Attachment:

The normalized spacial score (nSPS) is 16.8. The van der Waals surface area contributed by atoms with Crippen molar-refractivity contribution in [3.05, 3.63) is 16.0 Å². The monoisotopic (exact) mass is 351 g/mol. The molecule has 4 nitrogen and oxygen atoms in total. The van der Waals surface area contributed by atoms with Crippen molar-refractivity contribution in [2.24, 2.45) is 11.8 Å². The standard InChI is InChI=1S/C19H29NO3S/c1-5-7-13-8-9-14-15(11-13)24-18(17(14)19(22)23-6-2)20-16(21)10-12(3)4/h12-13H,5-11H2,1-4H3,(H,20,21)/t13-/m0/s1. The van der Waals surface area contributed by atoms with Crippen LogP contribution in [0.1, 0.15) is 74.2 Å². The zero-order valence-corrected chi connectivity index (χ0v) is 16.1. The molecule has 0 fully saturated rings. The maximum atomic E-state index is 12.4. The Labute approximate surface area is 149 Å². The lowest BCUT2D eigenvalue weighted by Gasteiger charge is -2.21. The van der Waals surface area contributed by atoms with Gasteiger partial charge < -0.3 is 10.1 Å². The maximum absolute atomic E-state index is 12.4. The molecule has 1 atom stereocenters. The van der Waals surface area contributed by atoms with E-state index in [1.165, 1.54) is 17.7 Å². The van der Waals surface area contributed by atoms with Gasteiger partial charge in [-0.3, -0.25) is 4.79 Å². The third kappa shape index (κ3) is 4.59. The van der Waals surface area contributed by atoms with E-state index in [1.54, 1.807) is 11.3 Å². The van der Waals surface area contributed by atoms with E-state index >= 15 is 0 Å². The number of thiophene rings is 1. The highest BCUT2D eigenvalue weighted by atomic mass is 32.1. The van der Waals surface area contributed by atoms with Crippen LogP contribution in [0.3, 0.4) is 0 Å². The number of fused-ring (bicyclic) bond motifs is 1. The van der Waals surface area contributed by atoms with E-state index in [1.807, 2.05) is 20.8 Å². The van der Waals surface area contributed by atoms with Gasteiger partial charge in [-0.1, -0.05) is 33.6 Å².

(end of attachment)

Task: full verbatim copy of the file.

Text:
The normalized spacial score (nSPS) is 16.8. The van der Waals surface area contributed by atoms with Crippen molar-refractivity contribution in [3.05, 3.63) is 16.0 Å². The monoisotopic (exact) mass is 351 g/mol. The molecule has 4 nitrogen and oxygen atoms in total. The van der Waals surface area contributed by atoms with Crippen molar-refractivity contribution in [2.24, 2.45) is 11.8 Å². The standard InChI is InChI=1S/C19H29NO3S/c1-5-7-13-8-9-14-15(11-13)24-18(17(14)19(22)23-6-2)20-16(21)10-12(3)4/h12-13H,5-11H2,1-4H3,(H,20,21)/t13-/m0/s1. The van der Waals surface area contributed by atoms with Crippen LogP contribution in [0.1, 0.15) is 74.2 Å². The zero-order valence-corrected chi connectivity index (χ0v) is 16.1. The molecule has 0 fully saturated rings. The maximum atomic E-state index is 12.4. The Labute approximate surface area is 149 Å². The lowest BCUT2D eigenvalue weighted by Gasteiger charge is -2.21. The van der Waals surface area contributed by atoms with Gasteiger partial charge < -0.3 is 10.1 Å². The maximum absolute atomic E-state index is 12.4. The molecule has 1 atom stereocenters. The van der Waals surface area contributed by atoms with E-state index in [1.165, 1.54) is 17.7 Å². The van der Waals surface area contributed by atoms with Gasteiger partial charge in [-0.3, -0.25) is 4.79 Å². The third kappa shape index (κ3) is 4.59. The van der Waals surface area contributed by atoms with E-state index in [1.54, 1.807) is 11.3 Å². The van der Waals surface area contributed by atoms with E-state index >= 15 is 0 Å². The number of thiophene rings is 1. The highest BCUT2D eigenvalue weighted by atomic mass is 32.1. The van der Waals surface area contributed by atoms with Crippen LogP contribution in [0.3, 0.4) is 0 Å². The number of fused-ring (bicyclic) bond motifs is 1. The van der Waals surface area contributed by atoms with E-state index in [1.807, 2.05) is 20.8 Å². The van der Waals surface area contributed by atoms with Gasteiger partial charge in [-0.1, -0.05) is 33.6 Å².